Beauty is the Missing Link in the Chain of Economic Diversification

Speakers underscore the need to convert passion into profit by transforming fascination into monetisation. Staff Writer GOSEGO MOTSUMI reports

The personal care and beauty market is a multi-billion dollar industry that can add to diversifying the economy.
This became a part of the thematic focus of the first Beauty Expo that was held by Miss Botswana Organisation in Gaborone last week.
The moderator of the expo Oneal Madumo noted that the African continent has the strongest influence in the global beauty and cosmetics industry and South Africa is making the most of the boom as a major player in the sub-Sahara region.

Botswana as a hub of beauty
“If South Africa – a country which we trade with – is thriving in the beauty industry, what is the missing link in our industry to diversify the economy?” the media personality queried.
Also speaking at the show, the Executive Director of Miss Botswana Organisation, Ben Raletsatsi, said the pageant is an all-encompassing story of the beauty industry because in addition to being home to the world’s most expensive diamonds, Botswana has some of the most beautiful and intelligent women in the world.
This, Raletsatsi added, cements Botswana’s status as a potential hub of Africa’s beauty industry that should be explored further.
“This first expo is all about exploring beauty in all its facets because we strongly believe that this industry is a game changer that can contribute to much-needed employment and economic diversification,” he said.

Insufficient understanding
It was pointed out that while the beauty market is one the most lucrative and diverse businesses, insufficient understanding of the industry is among factors that contribute to its stunted growth.
Fashion retailer Candy Tselayagae of Just Candi clothing store said parents are still struggling to accept that they are raising children who want to venture into the creative and beauty industries.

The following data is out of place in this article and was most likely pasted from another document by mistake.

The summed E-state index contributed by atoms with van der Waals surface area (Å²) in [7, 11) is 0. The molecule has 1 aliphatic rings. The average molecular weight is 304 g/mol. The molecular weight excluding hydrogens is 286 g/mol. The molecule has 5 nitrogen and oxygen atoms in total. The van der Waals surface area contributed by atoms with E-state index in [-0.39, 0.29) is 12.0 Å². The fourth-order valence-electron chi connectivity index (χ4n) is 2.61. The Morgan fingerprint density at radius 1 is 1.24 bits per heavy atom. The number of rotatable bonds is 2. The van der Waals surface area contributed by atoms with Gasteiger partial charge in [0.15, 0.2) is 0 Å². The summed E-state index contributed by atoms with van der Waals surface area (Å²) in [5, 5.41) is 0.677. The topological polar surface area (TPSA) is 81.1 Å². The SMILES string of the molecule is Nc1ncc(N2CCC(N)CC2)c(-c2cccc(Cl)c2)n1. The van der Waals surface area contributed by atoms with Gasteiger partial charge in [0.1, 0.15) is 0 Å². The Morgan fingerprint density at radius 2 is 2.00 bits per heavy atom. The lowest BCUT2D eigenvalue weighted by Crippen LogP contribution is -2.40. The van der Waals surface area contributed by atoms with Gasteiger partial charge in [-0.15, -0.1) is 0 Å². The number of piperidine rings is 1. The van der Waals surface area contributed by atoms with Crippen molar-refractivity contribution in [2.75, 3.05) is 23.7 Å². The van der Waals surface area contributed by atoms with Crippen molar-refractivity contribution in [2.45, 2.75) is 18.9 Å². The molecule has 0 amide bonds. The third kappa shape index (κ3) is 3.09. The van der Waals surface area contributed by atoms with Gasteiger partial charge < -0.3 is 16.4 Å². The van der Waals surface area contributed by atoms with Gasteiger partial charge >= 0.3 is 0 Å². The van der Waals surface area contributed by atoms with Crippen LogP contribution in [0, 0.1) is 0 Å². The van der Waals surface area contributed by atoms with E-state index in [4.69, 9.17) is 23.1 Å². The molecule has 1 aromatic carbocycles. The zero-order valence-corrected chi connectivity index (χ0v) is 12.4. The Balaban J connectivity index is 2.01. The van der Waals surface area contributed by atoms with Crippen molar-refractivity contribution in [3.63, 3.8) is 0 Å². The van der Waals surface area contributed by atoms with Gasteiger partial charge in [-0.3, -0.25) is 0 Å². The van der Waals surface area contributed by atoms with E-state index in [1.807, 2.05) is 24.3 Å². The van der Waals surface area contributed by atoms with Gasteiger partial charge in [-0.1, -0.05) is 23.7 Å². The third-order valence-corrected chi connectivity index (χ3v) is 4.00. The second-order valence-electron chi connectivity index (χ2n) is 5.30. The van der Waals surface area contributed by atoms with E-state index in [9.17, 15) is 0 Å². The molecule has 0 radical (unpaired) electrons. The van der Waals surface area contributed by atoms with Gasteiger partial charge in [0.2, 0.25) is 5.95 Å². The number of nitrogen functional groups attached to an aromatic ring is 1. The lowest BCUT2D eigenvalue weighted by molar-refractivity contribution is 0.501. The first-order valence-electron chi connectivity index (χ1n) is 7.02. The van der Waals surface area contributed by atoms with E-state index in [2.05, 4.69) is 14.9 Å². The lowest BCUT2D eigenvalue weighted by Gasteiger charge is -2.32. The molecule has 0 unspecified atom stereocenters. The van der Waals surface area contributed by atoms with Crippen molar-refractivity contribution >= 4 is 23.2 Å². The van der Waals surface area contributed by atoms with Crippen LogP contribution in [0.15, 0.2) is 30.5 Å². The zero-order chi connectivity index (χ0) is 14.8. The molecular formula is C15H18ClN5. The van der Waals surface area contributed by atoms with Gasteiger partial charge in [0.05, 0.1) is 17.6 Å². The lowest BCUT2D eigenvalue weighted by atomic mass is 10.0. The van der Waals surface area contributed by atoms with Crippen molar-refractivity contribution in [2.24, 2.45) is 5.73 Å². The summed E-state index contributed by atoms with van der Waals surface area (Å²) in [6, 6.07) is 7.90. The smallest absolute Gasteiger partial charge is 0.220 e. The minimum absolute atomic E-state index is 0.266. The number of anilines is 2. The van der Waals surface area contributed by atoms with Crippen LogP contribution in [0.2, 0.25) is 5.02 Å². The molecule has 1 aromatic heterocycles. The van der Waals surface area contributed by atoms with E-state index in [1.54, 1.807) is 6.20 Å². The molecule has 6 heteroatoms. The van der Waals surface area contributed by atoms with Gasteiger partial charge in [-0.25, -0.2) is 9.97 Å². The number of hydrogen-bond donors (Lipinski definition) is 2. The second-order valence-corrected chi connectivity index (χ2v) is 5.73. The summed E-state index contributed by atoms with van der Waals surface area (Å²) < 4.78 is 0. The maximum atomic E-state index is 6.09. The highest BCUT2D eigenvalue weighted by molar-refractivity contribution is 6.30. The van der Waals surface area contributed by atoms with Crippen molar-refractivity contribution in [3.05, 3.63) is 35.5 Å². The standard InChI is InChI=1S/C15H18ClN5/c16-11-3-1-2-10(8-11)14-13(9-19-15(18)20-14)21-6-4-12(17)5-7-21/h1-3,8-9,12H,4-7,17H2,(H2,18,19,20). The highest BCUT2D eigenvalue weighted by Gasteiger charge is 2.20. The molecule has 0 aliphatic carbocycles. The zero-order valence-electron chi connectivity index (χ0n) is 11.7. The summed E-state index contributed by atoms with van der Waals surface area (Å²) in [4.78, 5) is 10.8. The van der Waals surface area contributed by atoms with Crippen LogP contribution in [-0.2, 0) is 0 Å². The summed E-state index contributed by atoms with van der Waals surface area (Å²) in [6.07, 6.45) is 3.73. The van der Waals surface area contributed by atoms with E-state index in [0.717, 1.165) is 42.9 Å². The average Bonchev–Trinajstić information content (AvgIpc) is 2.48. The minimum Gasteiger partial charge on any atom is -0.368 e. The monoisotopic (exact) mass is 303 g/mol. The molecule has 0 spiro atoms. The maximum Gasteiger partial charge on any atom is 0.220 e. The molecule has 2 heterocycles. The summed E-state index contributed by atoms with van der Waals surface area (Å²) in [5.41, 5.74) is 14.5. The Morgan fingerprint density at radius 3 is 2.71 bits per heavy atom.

“It’s time for us as parents to start grooming, supporting and educating our children from a young age and to accept that it is okay to pursue craft-based careers so that it does not come to them as a shock when they are told they have to contribute at an economic level,” Tselayagae, who owns the eponymously styled Just Candi clothing store, said.
Nomsa Lukashe of Numlu Nail Bar spoke of how she had to convince her parents of her plans to go into the beauty industry. She called for Botswana’s beauty industry to be formalised so that players may benefit more and add to improving living standards.

From passion to profit
A major factor in the stagnation of the beauty industry was identified as practitioners’ failure to transform their passion for beauty into profit by monetising their fascination.
Talking about her own transition, Lukashe said she only knew how to do nails and makeup when she started. However, she invested in self-education and empowerment by learning the importance of giving quality service and running a business.
“Mentorship is often underrated, but you need to talk to people in relevant fields that will elevate you as an entrepreneur,” she asserted. “Popularity is not success. Sketch your journey, do research and be willing, intentional and purposeful about your journey.”

From DJ to businessman
One of Botswana’s successful exports to South Africa, Oneal Madumo, said when he transitioned from a DJ into an outright entrepreneur, he went online by following people he drew inspiration from.
“This way, when you open your newsfeed, it will be filled with people you would like to hear from and in turn advance you,” Madumo said. “A good idea is to follow 50 people who align with where you want to go and unfollow those you grew up with.”

According to market research, the beauty industry in the Middle East and Africa was estimated at about $27.1 billion in 2018. Of this figure, South Africa alone represented $4.5 billion. Nigeria and Kenya are second and third among sub-Saharan nations, with Kenya’s market totalling more than $320 million.